Grandparent’s Rights in Arizona (Ultimate Guide for 2021)
Understanding Grandparent’s Rights in Arizona
The State of Arizona has a provision which allows grandparents to have visitation rights over a parent’s objection. In order to accomplish this; (1) the grandparent must overcome the presumption that the parent always acts “in the best interest of the child,” and (2) access to the grandparents is in the child’s best interest. This burden must be overcome by a “preponderance of the evidence” (i.e. the grandparent must show by a 51% probability that visitation is “in the child’s best interest”). For Grandparent’s Rights to Custody (versus mere visitation) click on “Guardianship / Non-Parent Custody” now to explore your options.
David Cantor explains third-party and grandparent’s rights to receive child custody:
Pursuant to Arizona Revised Statute §25-409, entitled Visitation Rights of Grandparents and Great-Grandparents, the Superior Court must find that the visitation would be in the child’s best interest and any of the following must also be true:
- The marriage of the parents has been dissolved for at least three (3) months; or
- A parent of the child is deceased or has been missing for at least three (3) months. “Missing” is defined as; the parents’ location has not been determined and the parent has been reported missing to a law enforcement agency; or
- The child was born out of wedlock.
In determining what is in the child’s best interest, the statute mandates that the Court shall consider all relevant factors, including:
- The historical relationship between the child and the person seeking visitation;
- The motivation of the requesting party;
- The motivation of the person denying visitation;
- The quantity of visitation time requested and the potential adverse impact that the visitation will have on the child’s customary activities; and
- If one or both of the child’s parents are dead, what is the benefit in maintaining an extended family relationship?
Grandparent’s Rights & Third-party Visitation Rights
Grandparents, or other third parties, may be an important part of the lives of many children in Arizona. Many grandparents or other third parties develop close and loving relationships with the child and may have deep bonds with them. When a parent prevents a grandparent or other third party from being able to see the child, it can be damaging for both the child and the third party.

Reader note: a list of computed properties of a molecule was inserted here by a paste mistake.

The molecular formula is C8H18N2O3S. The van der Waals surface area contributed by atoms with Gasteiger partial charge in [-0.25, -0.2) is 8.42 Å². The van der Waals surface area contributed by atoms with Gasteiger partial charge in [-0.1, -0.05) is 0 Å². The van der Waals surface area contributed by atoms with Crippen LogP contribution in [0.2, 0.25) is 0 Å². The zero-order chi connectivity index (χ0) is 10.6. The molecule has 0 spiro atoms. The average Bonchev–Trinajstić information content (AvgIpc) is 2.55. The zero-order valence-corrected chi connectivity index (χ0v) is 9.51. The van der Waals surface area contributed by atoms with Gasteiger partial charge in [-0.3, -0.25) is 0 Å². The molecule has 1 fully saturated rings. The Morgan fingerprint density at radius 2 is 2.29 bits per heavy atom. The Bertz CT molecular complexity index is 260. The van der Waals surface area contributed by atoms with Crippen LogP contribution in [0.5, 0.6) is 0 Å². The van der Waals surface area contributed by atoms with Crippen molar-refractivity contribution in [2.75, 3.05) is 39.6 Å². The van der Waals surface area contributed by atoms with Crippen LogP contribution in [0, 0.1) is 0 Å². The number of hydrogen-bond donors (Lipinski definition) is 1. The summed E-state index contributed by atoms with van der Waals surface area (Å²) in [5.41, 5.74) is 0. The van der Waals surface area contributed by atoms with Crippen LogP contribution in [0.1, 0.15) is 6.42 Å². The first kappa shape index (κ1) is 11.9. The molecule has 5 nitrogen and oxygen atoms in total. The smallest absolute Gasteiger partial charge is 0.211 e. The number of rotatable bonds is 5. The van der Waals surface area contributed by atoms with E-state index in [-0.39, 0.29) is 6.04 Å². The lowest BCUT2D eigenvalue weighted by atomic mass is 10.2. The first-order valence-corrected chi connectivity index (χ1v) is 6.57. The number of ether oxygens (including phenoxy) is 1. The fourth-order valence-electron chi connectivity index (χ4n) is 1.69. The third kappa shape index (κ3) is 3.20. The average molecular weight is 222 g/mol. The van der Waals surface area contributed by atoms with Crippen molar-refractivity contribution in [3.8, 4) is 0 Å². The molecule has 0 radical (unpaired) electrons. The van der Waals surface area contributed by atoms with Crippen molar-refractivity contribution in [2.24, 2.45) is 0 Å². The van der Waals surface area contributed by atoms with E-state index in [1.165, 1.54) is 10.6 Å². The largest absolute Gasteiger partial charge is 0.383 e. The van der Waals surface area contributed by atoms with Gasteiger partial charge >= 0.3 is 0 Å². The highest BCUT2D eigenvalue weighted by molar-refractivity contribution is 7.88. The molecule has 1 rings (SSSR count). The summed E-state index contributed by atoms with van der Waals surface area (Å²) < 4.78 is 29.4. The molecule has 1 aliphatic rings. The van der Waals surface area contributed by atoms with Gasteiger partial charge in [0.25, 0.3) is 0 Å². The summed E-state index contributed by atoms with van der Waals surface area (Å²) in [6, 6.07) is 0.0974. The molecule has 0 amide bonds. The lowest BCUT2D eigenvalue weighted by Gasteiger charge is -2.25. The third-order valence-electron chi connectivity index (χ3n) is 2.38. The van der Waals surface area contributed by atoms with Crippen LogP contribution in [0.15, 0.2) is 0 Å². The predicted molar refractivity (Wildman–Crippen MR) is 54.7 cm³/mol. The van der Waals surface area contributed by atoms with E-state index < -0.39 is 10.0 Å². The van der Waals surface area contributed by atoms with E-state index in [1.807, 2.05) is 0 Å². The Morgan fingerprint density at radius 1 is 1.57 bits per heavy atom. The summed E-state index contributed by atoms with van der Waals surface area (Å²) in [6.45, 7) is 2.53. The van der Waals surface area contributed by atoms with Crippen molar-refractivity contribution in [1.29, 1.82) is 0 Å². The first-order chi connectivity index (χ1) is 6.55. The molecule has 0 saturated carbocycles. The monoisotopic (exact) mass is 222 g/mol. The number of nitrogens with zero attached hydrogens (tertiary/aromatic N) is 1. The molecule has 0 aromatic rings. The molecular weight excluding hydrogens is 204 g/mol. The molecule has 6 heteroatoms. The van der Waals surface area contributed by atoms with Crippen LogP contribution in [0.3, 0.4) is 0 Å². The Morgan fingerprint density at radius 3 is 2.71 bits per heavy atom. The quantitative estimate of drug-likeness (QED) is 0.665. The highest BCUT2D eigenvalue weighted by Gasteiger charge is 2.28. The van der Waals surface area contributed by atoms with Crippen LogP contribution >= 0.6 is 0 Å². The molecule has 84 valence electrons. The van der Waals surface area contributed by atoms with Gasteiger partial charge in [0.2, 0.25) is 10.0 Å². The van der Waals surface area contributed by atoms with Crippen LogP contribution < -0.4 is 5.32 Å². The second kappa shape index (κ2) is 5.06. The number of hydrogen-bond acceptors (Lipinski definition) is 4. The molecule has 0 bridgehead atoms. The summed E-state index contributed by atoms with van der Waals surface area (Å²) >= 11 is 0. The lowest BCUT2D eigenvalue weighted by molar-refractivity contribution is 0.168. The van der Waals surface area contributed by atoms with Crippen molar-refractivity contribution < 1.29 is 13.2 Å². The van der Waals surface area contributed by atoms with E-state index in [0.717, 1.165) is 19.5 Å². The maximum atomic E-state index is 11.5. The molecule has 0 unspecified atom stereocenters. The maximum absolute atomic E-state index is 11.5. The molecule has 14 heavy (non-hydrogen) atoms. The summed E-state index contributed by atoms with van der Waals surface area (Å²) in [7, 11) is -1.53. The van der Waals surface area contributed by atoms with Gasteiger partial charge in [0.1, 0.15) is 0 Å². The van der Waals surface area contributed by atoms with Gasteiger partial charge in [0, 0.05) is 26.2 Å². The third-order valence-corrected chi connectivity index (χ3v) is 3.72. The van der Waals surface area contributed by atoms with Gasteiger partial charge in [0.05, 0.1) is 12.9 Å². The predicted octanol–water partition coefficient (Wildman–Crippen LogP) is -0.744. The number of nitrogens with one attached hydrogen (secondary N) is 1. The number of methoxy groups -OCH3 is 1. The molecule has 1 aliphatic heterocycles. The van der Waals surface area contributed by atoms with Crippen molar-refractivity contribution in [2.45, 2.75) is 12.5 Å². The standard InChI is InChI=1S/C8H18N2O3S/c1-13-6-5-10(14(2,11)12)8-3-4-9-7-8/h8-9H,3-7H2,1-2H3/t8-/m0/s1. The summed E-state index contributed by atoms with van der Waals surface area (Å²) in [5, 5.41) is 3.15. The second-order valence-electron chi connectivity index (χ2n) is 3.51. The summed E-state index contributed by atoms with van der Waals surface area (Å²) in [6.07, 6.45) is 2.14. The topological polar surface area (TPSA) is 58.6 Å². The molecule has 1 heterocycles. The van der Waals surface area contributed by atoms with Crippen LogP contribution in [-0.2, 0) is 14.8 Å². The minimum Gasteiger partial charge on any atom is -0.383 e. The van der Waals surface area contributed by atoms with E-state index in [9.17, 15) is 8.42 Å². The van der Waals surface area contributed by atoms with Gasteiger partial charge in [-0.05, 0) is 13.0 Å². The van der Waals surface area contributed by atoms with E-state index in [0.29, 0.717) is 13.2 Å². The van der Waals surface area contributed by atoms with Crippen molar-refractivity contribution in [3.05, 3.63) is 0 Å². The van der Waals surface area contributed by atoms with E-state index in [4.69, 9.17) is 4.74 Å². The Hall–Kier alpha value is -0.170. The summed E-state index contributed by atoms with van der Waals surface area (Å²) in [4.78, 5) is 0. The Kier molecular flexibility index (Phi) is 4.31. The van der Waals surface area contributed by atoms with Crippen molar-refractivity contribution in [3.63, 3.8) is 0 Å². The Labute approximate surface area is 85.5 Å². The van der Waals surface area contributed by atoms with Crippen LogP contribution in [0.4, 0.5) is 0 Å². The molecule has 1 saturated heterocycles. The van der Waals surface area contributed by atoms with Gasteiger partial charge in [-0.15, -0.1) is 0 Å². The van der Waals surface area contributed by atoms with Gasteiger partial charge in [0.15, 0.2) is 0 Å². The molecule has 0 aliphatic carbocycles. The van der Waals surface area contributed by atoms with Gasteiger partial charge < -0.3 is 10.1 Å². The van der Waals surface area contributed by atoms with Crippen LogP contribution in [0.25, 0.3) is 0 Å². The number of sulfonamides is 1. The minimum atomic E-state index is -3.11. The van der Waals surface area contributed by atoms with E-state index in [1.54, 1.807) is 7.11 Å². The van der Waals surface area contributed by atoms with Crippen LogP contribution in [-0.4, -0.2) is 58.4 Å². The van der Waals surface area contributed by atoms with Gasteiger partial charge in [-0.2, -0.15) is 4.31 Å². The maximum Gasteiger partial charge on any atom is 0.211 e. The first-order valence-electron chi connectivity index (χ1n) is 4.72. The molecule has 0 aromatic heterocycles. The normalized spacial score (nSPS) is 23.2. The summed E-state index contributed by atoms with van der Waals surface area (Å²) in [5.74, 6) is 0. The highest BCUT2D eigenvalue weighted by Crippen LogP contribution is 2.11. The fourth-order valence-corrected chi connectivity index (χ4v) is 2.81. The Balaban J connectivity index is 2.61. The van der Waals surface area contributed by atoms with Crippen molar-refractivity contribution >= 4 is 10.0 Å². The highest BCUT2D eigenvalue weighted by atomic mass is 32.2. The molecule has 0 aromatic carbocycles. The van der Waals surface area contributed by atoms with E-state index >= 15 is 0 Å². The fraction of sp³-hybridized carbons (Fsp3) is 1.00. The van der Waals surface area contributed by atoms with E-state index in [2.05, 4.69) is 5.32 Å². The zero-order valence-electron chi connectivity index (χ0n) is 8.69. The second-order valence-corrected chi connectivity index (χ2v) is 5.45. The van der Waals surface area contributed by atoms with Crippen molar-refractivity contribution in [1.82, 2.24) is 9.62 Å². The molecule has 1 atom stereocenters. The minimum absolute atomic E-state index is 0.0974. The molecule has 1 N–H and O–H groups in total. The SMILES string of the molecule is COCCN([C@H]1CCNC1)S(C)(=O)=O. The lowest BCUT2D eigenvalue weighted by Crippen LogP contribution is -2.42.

Traditionally, child visitation and child custody cases were decided between the parents of children. In 1983, however, the Arizona legislature amended the family laws to add Arizona Revised Statute § 25-409. This statute covers third-party petitions for visitation or custody, including grandparents. Under A.R.S. § 25-409(C), a grandparent may petition the court for visitation with his or her grandchild. The court may grant the grandparent’s visitation petition if the court finds that doing so is in the child’s best interests. The court must also find that one of these factors exists:
- One of the legal parents is deceased or has been “missing” for at least three months
- The child’s legal parents are not married at the time the petition was filed
- A proceeding for dissolution of marriage or for legal separation of the parents is pending at the time that the petition is filed.
For a parent to be missing, as used in the statute, means that the parent has been absent and his or her location is unknown. It also means that law enforcement has been notified that the parent is missing.
Determining What’s Best for the Child
The court must also give special weight to the opinion of the legal parents concerning what is in the child’s best interests. When the court considers the best interests of the child, the judge must consider all relevant factors, including:
- The historical relationship, if any, between the child and the person seeking visitation.